Skip to content Skip to navigation

We will stand against the Muslim ban

We will stand against the Muslim ban

Published: January 27, 2017
Photo: AFSC / Leah Muskin-Pierret

Click here to take action against the Muslim Ban. 

AFSC strongly condemns President Trump's executive action today ending the Syrian Refugee program, suspending visas from majority Muslim countries, and temporarily halting refugee resettlement.

The order bans residents of seven countries - Syria, Iran, Libya, Somalia, Yemen, Iraq and Sudan - from visiting the U.S. and imposes new restrictions on the entry of refugees. The current ban calls for a months long stoppage, but in reality this will effectively last for years because of how immigration bureaucracy functions. Additionally, the order makes clear there is an intention to extend and, perhaps, expand the ban. It also includes exceptions for religious minorities from those countries, which means it amounts to a targeted Muslim ban. 

We recently saw the election intensify discrimination and violence by labeling all Muslims as threats. With this policy, the Islamophobia that permeated the presidential campaign is converted into government action. As a result of this order, families will be torn apart, people will be denied refuge, and violence against people from these countries will be further encouraged.

This is racist. Muslims and Arabs are being subjected to blanket discrimination based on nation of origin and religion. The order is constructed around a false association between Muslims and violence. People fleeing to the U.S. in large part because of this country’s violent actions abroad are being painted as perpetrators instead of victims, based on their religion. This is wrong, and flies in the face of our nation’s stated respect for religious freedom.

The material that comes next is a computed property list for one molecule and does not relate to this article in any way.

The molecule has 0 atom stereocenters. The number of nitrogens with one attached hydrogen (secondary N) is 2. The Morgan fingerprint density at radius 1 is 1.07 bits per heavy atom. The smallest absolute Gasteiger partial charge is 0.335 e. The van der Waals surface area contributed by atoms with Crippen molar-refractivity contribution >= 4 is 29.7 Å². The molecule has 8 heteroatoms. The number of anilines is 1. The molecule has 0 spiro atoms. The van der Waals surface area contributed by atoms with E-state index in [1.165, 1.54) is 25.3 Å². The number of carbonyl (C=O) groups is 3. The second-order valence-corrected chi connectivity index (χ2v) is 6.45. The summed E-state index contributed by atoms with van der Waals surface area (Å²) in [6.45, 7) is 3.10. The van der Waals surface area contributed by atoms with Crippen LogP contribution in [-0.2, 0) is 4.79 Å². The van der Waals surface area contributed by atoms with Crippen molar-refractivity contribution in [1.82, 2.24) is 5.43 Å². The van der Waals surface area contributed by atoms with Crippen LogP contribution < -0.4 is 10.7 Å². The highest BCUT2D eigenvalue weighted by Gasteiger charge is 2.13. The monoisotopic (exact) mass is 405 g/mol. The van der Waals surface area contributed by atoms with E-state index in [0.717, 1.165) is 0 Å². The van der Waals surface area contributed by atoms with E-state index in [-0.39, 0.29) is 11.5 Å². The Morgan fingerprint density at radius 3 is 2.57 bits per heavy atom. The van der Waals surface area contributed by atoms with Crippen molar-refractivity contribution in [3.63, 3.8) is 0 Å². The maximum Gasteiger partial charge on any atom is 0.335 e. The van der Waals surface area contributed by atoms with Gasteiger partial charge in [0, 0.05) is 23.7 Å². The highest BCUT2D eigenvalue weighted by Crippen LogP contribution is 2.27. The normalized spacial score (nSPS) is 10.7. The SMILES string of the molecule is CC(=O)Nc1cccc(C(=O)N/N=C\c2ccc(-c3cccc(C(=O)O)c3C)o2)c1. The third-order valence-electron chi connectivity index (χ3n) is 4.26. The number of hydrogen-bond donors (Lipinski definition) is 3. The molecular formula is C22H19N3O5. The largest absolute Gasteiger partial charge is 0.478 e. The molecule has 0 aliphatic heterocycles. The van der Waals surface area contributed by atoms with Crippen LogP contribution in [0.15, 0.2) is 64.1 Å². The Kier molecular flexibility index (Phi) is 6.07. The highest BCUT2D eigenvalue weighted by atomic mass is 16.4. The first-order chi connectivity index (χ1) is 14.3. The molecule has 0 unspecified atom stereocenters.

The U.S. Refugee Resettlement Program should be open to those of all nationalities and religions who face persecution.

The president’s action is a step back towards past policies that criminalized and dehumanized targeted minorities in the U.S, actions that have led to internment and genocide of entire groups of people. This includes the ban on immigration from Japan, which preceded the great national shame of Japanese internment that AFSC actively opposed. And that ban extended one that already existed on immigration from some Asian countries.  

Yet we must also recognize the president’s action as a continuation of recent discriminatory policies as well. The order directly extends and builds on discriminatory restrictions imposed on the US Visa Waiver program passed under the last administration, restrictions that AFSC also opposed. It also recalls the National Security Entry-Exit Registration System enacted after 9/11 and terminated in 2011. Widely condemned by members of Congress, human rights organizations, and the United Nations, that system controlled and limited travel to the U.S., gathered information on visitors, and required registration by citizens of specific Muslim-majority countries already in the U.S.

The action would close off the U.S. in the midst of the worst refugee crisis since World War II. AFSC won the Nobel Peace Prize in 1947, in part in recognition for our work helping Jewish refugees escape Europe, and the resonance of this history now is stark. Just as we were called to stand against injustice to Jews and Japanese-Americans, we are called to stand against the attacks on Muslims today.

All of us have a role to play in challenging discrimination and protecting the civic space. At AFSC we will continue to pressure the government to protect and welcome refugees and implement humane and non-discriminatory immigration policies. We will also work to end profiling and surveillance programs and work with Muslim communities to defend their rights and liberties.  We are committed to ending racism and discrimination, and together we will bring change.